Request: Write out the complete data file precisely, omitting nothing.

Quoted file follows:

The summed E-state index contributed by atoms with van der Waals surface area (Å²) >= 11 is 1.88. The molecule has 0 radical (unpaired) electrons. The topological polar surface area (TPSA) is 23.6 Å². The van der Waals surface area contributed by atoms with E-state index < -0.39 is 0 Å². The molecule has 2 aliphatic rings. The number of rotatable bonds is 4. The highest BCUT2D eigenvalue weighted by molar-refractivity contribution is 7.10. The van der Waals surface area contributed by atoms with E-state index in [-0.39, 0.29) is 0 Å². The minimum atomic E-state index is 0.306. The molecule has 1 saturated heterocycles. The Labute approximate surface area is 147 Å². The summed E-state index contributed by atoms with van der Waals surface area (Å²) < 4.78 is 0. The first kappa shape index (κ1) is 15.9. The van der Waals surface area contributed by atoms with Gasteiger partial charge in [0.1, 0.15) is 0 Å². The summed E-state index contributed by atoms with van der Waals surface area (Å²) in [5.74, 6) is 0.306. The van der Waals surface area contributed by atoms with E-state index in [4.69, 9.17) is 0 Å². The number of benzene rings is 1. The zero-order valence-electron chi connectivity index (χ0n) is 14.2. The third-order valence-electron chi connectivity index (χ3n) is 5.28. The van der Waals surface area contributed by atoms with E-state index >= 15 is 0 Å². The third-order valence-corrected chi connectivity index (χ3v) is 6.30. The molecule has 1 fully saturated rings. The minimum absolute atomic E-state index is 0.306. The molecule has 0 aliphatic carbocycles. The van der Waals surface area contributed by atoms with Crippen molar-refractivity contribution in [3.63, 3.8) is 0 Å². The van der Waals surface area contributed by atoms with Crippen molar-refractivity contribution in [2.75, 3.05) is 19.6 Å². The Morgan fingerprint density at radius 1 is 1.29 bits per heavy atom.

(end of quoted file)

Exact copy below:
The summed E-state index contributed by atoms with van der Waals surface area (Å²) >= 11 is 1.88. The molecule has 0 radical (unpaired) electrons. The topological polar surface area (TPSA) is 23.6 Å². The van der Waals surface area contributed by atoms with E-state index < -0.39 is 0 Å². The molecule has 2 aliphatic rings. The number of rotatable bonds is 4. The highest BCUT2D eigenvalue weighted by molar-refractivity contribution is 7.10. The van der Waals surface area contributed by atoms with E-state index in [-0.39, 0.29) is 0 Å². The minimum atomic E-state index is 0.306. The molecule has 1 saturated heterocycles. The Labute approximate surface area is 147 Å². The summed E-state index contributed by atoms with van der Waals surface area (Å²) < 4.78 is 0. The first kappa shape index (κ1) is 15.9. The van der Waals surface area contributed by atoms with Gasteiger partial charge in [0.1, 0.15) is 0 Å². The summed E-state index contributed by atoms with van der Waals surface area (Å²) in [5.74, 6) is 0.306. The van der Waals surface area contributed by atoms with E-state index in [4.69, 9.17) is 0 Å². The number of benzene rings is 1. The zero-order valence-electron chi connectivity index (χ0n) is 14.2. The third-order valence-electron chi connectivity index (χ3n) is 5.28. The van der Waals surface area contributed by atoms with E-state index >= 15 is 0 Å². The third-order valence-corrected chi connectivity index (χ3v) is 6.30. The molecule has 1 fully saturated rings. The minimum absolute atomic E-state index is 0.306. The molecule has 0 aliphatic carbocycles. The van der Waals surface area contributed by atoms with Crippen molar-refractivity contribution in [3.63, 3.8) is 0 Å². The van der Waals surface area contributed by atoms with Crippen molar-refractivity contribution in [2.75, 3.05) is 19.6 Å². The Morgan fingerprint density at radius 1 is 1.29 bits per heavy atom.